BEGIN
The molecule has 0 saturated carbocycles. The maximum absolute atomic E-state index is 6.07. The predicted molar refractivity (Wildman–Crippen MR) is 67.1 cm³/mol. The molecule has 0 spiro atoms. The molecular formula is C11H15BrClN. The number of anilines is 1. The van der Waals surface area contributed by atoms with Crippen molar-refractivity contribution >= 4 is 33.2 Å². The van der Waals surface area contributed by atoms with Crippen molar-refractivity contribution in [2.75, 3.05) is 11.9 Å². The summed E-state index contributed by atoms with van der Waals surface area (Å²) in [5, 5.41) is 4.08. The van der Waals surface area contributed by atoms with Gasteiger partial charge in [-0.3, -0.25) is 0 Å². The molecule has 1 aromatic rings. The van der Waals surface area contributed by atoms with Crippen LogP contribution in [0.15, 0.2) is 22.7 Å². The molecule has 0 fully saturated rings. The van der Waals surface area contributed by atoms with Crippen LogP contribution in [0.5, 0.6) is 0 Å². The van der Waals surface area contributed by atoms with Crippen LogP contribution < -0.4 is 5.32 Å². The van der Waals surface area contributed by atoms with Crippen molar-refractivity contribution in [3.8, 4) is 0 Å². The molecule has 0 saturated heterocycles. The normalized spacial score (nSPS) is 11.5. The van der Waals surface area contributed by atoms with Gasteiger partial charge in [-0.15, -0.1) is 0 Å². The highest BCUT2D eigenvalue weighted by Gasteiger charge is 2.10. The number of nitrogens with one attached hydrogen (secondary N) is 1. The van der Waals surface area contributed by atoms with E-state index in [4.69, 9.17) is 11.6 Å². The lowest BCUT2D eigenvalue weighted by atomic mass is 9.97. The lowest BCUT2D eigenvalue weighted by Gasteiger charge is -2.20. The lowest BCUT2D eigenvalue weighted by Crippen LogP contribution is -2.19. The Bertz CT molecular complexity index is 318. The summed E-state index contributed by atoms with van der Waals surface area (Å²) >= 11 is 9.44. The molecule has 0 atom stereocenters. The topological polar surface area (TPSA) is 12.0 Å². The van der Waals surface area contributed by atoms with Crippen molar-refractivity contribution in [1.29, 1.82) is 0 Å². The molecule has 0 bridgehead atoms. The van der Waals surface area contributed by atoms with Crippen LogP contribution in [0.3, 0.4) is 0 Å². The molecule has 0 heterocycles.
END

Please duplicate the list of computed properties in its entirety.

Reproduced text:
The molecule has 0 saturated carbocycles. The maximum absolute atomic E-state index is 6.07. The predicted molar refractivity (Wildman–Crippen MR) is 67.1 cm³/mol. The molecule has 0 spiro atoms. The molecular formula is C11H15BrClN. The number of anilines is 1. The van der Waals surface area contributed by atoms with Crippen molar-refractivity contribution >= 4 is 33.2 Å². The van der Waals surface area contributed by atoms with Crippen molar-refractivity contribution in [2.75, 3.05) is 11.9 Å². The summed E-state index contributed by atoms with van der Waals surface area (Å²) in [5, 5.41) is 4.08. The van der Waals surface area contributed by atoms with Gasteiger partial charge in [-0.3, -0.25) is 0 Å². The molecule has 1 aromatic rings. The van der Waals surface area contributed by atoms with Crippen LogP contribution in [0.15, 0.2) is 22.7 Å². The molecule has 0 fully saturated rings. The van der Waals surface area contributed by atoms with Crippen LogP contribution in [0.5, 0.6) is 0 Å². The van der Waals surface area contributed by atoms with Crippen LogP contribution < -0.4 is 5.32 Å². The van der Waals surface area contributed by atoms with Crippen molar-refractivity contribution in [3.8, 4) is 0 Å². The molecule has 0 saturated heterocycles. The normalized spacial score (nSPS) is 11.5. The van der Waals surface area contributed by atoms with Gasteiger partial charge in [-0.15, -0.1) is 0 Å². The highest BCUT2D eigenvalue weighted by Gasteiger charge is 2.10. The number of nitrogens with one attached hydrogen (secondary N) is 1. The van der Waals surface area contributed by atoms with E-state index in [4.69, 9.17) is 11.6 Å². The lowest BCUT2D eigenvalue weighted by atomic mass is 9.97. The lowest BCUT2D eigenvalue weighted by Gasteiger charge is -2.20. The lowest BCUT2D eigenvalue weighted by Crippen LogP contribution is -2.19. The Bertz CT molecular complexity index is 318. The summed E-state index contributed by atoms with van der Waals surface area (Å²) >= 11 is 9.44. The molecule has 0 atom stereocenters. The topological polar surface area (TPSA) is 12.0 Å². The van der Waals surface area contributed by atoms with Crippen molar-refractivity contribution in [1.29, 1.82) is 0 Å². The molecule has 0 bridgehead atoms. The van der Waals surface area contributed by atoms with Crippen LogP contribution in [0.3, 0.4) is 0 Å². The molecule has 0 heterocycles.